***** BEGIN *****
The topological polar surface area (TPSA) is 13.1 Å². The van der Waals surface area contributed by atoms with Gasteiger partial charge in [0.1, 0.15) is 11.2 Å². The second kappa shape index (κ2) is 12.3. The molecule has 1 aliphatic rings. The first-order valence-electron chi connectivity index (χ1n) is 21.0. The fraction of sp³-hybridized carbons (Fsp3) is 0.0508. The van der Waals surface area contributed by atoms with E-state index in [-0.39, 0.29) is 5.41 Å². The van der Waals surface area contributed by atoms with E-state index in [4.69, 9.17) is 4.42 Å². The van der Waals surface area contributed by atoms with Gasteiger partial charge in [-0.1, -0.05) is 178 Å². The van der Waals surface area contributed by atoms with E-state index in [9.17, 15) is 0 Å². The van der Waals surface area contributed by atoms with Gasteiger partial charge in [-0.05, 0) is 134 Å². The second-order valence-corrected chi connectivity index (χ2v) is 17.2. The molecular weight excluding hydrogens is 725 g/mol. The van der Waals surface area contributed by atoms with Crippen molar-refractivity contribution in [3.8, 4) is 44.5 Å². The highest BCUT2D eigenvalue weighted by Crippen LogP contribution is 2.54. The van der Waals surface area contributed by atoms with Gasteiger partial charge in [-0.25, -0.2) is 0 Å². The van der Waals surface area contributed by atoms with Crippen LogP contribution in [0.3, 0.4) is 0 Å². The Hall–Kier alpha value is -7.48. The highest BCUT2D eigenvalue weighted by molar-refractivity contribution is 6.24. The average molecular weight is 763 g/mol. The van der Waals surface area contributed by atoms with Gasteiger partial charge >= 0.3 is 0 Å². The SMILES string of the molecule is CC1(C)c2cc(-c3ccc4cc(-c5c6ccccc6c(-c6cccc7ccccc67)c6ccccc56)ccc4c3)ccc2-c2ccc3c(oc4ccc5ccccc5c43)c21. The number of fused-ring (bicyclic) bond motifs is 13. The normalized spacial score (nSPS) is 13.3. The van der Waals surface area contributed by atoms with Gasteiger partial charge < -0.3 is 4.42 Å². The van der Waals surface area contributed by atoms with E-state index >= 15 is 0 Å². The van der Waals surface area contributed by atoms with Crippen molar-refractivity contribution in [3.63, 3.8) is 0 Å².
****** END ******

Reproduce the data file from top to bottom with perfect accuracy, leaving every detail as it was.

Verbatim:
The topological polar surface area (TPSA) is 13.1 Å². The van der Waals surface area contributed by atoms with Gasteiger partial charge in [0.1, 0.15) is 11.2 Å². The second kappa shape index (κ2) is 12.3. The molecule has 1 aliphatic rings. The first-order valence-electron chi connectivity index (χ1n) is 21.0. The fraction of sp³-hybridized carbons (Fsp3) is 0.0508. The van der Waals surface area contributed by atoms with E-state index in [-0.39, 0.29) is 5.41 Å². The van der Waals surface area contributed by atoms with E-state index in [4.69, 9.17) is 4.42 Å². The van der Waals surface area contributed by atoms with Gasteiger partial charge in [-0.1, -0.05) is 178 Å². The van der Waals surface area contributed by atoms with E-state index in [9.17, 15) is 0 Å². The van der Waals surface area contributed by atoms with Gasteiger partial charge in [-0.05, 0) is 134 Å². The second-order valence-corrected chi connectivity index (χ2v) is 17.2. The molecular weight excluding hydrogens is 725 g/mol. The van der Waals surface area contributed by atoms with Crippen molar-refractivity contribution in [3.8, 4) is 44.5 Å². The highest BCUT2D eigenvalue weighted by Crippen LogP contribution is 2.54. The van der Waals surface area contributed by atoms with Gasteiger partial charge in [-0.25, -0.2) is 0 Å². The van der Waals surface area contributed by atoms with Crippen LogP contribution in [0.3, 0.4) is 0 Å². The Hall–Kier alpha value is -7.48. The highest BCUT2D eigenvalue weighted by molar-refractivity contribution is 6.24. The average molecular weight is 763 g/mol. The van der Waals surface area contributed by atoms with Gasteiger partial charge >= 0.3 is 0 Å². The SMILES string of the molecule is CC1(C)c2cc(-c3ccc4cc(-c5c6ccccc6c(-c6cccc7ccccc67)c6ccccc56)ccc4c3)ccc2-c2ccc3c(oc4ccc5ccccc5c43)c21. The number of fused-ring (bicyclic) bond motifs is 13. The normalized spacial score (nSPS) is 13.3. The van der Waals surface area contributed by atoms with Gasteiger partial charge < -0.3 is 4.42 Å². The van der Waals surface area contributed by atoms with E-state index >= 15 is 0 Å². The van der Waals surface area contributed by atoms with Crippen molar-refractivity contribution in [3.63, 3.8) is 0 Å².